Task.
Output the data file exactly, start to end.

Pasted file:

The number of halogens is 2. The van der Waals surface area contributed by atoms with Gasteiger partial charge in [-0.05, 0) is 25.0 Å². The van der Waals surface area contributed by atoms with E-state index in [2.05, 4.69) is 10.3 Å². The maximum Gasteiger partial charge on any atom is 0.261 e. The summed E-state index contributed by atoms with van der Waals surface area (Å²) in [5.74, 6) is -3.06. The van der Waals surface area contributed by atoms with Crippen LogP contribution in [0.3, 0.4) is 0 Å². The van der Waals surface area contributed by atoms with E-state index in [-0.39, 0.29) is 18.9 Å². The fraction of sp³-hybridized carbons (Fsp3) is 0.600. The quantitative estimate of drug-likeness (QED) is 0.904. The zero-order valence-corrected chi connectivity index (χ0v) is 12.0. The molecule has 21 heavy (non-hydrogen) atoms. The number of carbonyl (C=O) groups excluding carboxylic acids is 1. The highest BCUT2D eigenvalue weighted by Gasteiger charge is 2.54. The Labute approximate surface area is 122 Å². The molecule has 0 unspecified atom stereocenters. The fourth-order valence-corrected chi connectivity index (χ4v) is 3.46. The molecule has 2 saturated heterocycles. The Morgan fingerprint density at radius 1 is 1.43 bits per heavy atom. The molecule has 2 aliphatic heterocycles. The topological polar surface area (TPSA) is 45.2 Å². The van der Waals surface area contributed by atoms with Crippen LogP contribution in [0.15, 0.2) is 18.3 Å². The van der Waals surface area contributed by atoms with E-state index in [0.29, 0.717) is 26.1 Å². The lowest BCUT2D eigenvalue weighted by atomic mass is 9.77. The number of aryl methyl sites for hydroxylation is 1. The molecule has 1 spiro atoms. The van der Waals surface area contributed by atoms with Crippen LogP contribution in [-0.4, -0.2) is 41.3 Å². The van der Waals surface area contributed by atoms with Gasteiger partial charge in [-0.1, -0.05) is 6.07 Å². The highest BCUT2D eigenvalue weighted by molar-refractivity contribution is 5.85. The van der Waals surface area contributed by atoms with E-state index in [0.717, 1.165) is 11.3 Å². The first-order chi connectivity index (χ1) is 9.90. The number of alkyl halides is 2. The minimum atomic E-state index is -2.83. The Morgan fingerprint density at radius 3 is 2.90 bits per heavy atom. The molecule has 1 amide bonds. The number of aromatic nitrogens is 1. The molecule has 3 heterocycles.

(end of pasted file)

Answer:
The number of halogens is 2. The van der Waals surface area contributed by atoms with Gasteiger partial charge in [-0.05, 0) is 25.0 Å². The van der Waals surface area contributed by atoms with E-state index in [2.05, 4.69) is 10.3 Å². The maximum Gasteiger partial charge on any atom is 0.261 e. The summed E-state index contributed by atoms with van der Waals surface area (Å²) in [5.74, 6) is -3.06. The van der Waals surface area contributed by atoms with Crippen LogP contribution in [0.3, 0.4) is 0 Å². The van der Waals surface area contributed by atoms with E-state index in [-0.39, 0.29) is 18.9 Å². The fraction of sp³-hybridized carbons (Fsp3) is 0.600. The quantitative estimate of drug-likeness (QED) is 0.904. The zero-order valence-corrected chi connectivity index (χ0v) is 12.0. The molecule has 21 heavy (non-hydrogen) atoms. The number of carbonyl (C=O) groups excluding carboxylic acids is 1. The highest BCUT2D eigenvalue weighted by Gasteiger charge is 2.54. The Labute approximate surface area is 122 Å². The molecule has 0 unspecified atom stereocenters. The fourth-order valence-corrected chi connectivity index (χ4v) is 3.46. The molecule has 2 saturated heterocycles. The Morgan fingerprint density at radius 1 is 1.43 bits per heavy atom. The molecule has 2 aliphatic heterocycles. The topological polar surface area (TPSA) is 45.2 Å². The van der Waals surface area contributed by atoms with Crippen LogP contribution in [0.15, 0.2) is 18.3 Å². The van der Waals surface area contributed by atoms with E-state index in [0.29, 0.717) is 26.1 Å². The lowest BCUT2D eigenvalue weighted by atomic mass is 9.77. The number of aryl methyl sites for hydroxylation is 1. The molecule has 1 spiro atoms. The van der Waals surface area contributed by atoms with Crippen LogP contribution in [-0.4, -0.2) is 41.3 Å². The van der Waals surface area contributed by atoms with Gasteiger partial charge in [-0.1, -0.05) is 6.07 Å². The highest BCUT2D eigenvalue weighted by molar-refractivity contribution is 5.85. The van der Waals surface area contributed by atoms with E-state index in [0.717, 1.165) is 11.3 Å². The first-order chi connectivity index (χ1) is 9.90. The number of alkyl halides is 2. The minimum atomic E-state index is -2.83. The Morgan fingerprint density at radius 3 is 2.90 bits per heavy atom. The molecule has 1 amide bonds. The number of aromatic nitrogens is 1. The molecule has 3 heterocycles.